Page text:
There was nothing in the world as magical and terrifying as a girl.
Princess Guinevere has come to Camelot to wed a stranger: the charismatic King Arthur. With magic clawing at the kingdom’s borders, the great wizard Merlin conjured a solution–send in Guinevere to be Arthur’s wife . . . and his protector from those who want to see the young king’s idyllic city fail. The catch? Guinevere’s real name–and her true identity–is a secret. She is a changeling, a girl who has given up everything to protect Camelot.
To keep Arthur safe, Guinevere must navigate a court in which the old–including Arthur’s own family–demand things continue as they have been, and the new–those drawn by the dream of Camelot–fight for a better way to live. And always, in the green hearts of forests and the black depths of lakes, magic lies in wait to reclaim the land. Arthur’s knights believe they are strong enough to face any threat, but Guinevere knows it will take more than swords to keep Camelot free.
Deadly jousts, duplicitous knights, and forbidden romances are nothing compared to the greatest threat of all: the girl with the long black hair, riding on horseback through the dark woods toward Arthur. Because when your whole existence is a lie, how can you trust even yourself?
I have to start this review off by sending a thank you to the publishers and NetGalley for providing me with this ARC in exchange for an honest (and very late) review. I’m glad to have gotten this one, even if it was approved only days before the release date because I don’t know how long it would have taken me to get around to buying it. Now that I’ve already read (and loved!) it, I’m planning to go buy my own copy this weekend.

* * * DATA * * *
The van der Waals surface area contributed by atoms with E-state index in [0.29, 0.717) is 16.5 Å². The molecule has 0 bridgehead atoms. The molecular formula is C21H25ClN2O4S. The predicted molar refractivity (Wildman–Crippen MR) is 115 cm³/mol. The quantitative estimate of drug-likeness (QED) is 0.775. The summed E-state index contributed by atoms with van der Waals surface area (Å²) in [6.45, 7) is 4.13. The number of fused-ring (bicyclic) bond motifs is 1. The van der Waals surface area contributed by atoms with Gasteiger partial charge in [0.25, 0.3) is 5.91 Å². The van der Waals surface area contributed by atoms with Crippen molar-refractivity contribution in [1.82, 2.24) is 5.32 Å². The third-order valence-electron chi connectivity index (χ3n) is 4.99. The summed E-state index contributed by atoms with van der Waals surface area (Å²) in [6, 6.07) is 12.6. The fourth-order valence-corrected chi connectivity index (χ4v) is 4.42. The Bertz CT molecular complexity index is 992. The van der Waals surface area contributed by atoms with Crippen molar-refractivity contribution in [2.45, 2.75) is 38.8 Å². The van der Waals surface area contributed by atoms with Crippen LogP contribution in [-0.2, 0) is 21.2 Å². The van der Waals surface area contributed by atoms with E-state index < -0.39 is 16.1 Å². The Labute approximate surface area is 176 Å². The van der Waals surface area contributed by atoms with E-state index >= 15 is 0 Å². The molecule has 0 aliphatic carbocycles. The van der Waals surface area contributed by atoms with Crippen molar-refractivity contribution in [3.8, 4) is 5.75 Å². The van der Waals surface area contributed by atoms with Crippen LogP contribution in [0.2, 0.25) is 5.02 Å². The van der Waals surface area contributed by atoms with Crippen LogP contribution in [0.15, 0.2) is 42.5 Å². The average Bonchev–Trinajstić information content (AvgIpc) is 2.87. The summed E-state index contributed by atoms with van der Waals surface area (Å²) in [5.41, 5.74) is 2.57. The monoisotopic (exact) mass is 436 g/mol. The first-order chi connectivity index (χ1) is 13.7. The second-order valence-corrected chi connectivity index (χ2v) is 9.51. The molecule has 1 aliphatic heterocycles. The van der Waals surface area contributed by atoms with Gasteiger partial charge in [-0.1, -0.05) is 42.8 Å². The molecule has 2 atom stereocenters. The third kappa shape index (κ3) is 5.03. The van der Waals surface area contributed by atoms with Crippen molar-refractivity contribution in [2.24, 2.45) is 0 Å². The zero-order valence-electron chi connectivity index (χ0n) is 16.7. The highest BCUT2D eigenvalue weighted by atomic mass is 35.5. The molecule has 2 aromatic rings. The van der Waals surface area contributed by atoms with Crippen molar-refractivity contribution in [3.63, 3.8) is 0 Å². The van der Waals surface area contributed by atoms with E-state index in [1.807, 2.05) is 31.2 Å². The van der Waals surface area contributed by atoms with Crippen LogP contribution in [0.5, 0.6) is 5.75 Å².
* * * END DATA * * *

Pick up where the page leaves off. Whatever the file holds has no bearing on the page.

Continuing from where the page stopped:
The Guinevere Deception is a retelling of the myth of King Arthur and Camelot, but with a more feminist focus. We follow Guinevere instead of Arthur. I know little to nothing about the original mythology (which I will talk about a bit later in the review), so for me, this was a fun and fantastical read with characters I vaguely knew of.
I loved Guinevere. She’s sent to Camelot to protect Arthur from something, but Merlin hasn’t told her what that something is. She has magic, which has been banned from Camelot. So she must keep her magic a secret. Of course, she doesn’t. But the few she entrusts her secret to are characters I really like. Guinevere is determined not to let Arthur down and even might fancy him a bit. But though she is his Queen, it is not real. Honestly, I was rooting for a little more romance between Arthur and Guinevere. I totally ship them and didn’t particularly care for the almost love triangle that was going on for a bit.
I loved all of the supporting characters too. Guinevere’s lady’s maid, Brangien. She was more than just a maid and I really liked that. She supported Guinevere and helped her with everything she was supposed to already know. Also, Brangien’s love interest and how Guinevere helps them see one another melted my little heart.
Now, the patchwork knight was my favorite. The mystery of their identity and whether or not they were involved in nefarious things was excellent. And I was more than pleased when we do finally figure out who the patchwork knight was.
I even liked Arthur, even though he wasn’t really center stage in this book. I’m hoping we get more of him with Guinevere in the next book because I totally want these two to love each other forever and ever.
I thought the writing was beautiful and the characters were loveable. So when I went to mark this book finished on goodreads I was more than surprised to see that it has almost a 3.5-star average. I think that has to do with how well-loved the original myth of King Arthur is. As I said above, I’m not overly familiar with it, so I wouldn’t know one way or the other how close it stayed to the original or didn’t. Many of the reviews I read that spoke negatively of this book were readers that pointed out they love the original mythology. But that wasn’t something that was a factor for me.
So, maybe don’t pick this one up if you’re a huge fan of the story of King Arthur, but if you’re like me and vaguely know it. You might love this one like I did.
Keep on reading lovelies, Amanda.